The biggest plus to living in Uruguay for people from the U.S. is price and quality of health care. If you qualify, you can get complete health care coverage for $100 per month, plus small co-pays, and prescription fees.
Punta del Este is renowned as South America’s premier beach resort. Cresting the hill at Punta Ballena, the sight of Punta del Este in the distance will make you stop and marvel. The wide, gentle shoreline, the blue water, and the sparking buildings rising up on the Punta del Este Peninsula paints a beautiful picture.
You can get a good bottle of wine for less than $10 in Colonia and in other parts of Uruguay, while you can get local grass-fed beef with no antibiotics or hormones for a small fraction of the cost of North America and other countries.
Colonia del Sacramento’s real estate has boomed for several years. Many of the buyers and investors are Argentines who are investing in Uruguay’s economic stability and dollar-based real estate market.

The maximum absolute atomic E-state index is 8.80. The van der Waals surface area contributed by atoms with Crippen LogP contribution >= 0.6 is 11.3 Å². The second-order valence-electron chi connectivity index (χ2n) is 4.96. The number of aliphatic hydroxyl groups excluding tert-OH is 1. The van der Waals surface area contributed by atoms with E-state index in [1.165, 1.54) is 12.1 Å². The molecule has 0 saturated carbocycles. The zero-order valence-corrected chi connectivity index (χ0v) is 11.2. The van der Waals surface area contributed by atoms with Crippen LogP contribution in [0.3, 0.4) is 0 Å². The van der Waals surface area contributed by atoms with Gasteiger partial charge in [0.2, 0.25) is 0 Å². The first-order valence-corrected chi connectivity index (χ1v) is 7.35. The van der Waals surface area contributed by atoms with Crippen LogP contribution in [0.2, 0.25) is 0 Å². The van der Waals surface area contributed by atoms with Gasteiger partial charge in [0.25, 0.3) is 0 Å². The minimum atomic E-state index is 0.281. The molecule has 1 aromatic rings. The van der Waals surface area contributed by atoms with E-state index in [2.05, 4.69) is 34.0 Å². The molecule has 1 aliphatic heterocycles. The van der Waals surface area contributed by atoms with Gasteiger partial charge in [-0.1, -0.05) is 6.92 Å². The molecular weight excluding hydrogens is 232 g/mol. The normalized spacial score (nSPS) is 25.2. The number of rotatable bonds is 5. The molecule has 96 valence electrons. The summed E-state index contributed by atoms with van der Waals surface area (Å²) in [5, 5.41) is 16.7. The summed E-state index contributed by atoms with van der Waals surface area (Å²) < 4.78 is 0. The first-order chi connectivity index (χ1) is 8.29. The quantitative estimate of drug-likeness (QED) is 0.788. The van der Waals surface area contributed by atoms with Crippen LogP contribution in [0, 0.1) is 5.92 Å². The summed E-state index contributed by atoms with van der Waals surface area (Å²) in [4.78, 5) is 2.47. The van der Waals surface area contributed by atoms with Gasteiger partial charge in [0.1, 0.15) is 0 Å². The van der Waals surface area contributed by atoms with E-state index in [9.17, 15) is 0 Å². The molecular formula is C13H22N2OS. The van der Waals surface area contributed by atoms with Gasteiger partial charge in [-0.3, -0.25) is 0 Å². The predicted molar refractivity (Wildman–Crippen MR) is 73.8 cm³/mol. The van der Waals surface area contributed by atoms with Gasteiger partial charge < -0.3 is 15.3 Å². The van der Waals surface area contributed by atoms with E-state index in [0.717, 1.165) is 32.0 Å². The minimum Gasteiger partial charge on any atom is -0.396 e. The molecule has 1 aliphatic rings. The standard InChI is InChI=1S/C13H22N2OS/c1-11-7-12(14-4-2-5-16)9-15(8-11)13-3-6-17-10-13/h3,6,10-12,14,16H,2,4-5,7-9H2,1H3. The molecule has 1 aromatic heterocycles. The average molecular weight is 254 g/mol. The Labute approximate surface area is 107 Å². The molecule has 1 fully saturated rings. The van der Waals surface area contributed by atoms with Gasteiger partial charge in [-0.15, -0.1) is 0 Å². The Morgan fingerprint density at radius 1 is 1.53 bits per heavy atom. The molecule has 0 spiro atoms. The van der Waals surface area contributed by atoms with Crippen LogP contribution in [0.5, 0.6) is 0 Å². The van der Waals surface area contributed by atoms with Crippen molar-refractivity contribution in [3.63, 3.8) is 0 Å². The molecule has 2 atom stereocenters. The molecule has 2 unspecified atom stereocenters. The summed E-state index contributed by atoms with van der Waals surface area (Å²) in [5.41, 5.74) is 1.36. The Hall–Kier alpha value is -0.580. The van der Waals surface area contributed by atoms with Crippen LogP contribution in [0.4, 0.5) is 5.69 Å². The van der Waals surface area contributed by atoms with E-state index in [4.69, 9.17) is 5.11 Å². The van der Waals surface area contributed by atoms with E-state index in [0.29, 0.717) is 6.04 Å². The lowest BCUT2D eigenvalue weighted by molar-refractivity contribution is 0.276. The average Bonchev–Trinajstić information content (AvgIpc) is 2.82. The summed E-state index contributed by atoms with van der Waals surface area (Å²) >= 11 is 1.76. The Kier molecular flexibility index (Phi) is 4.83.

Colonia’s Barrío Histórico is a popular tourist destination. But unlike much of coastal Uruguay, which is quiet in winter, Colonia is “open all year.” There’s a summer high season between December and March, but even in July you’ll find the nicer hotels booked solid on the weekends, especially with Argentines who find Colonia an easy and safe weekend getaway.
Colonia is located 28 miles across the river from Buenos Aires (a 50-minute ferry ride) and a two-hour drive from Montevideo, through the richly fertile farmland and vineyards.
Colonia del Sacramento is the oldest European settlement in Uruguay. Situated in Southwest Uruguay, Colonia has a population of 26,000, and is the capital of Uruguay’s Department of Colonia. It was founded as a Portuguese port in 1680.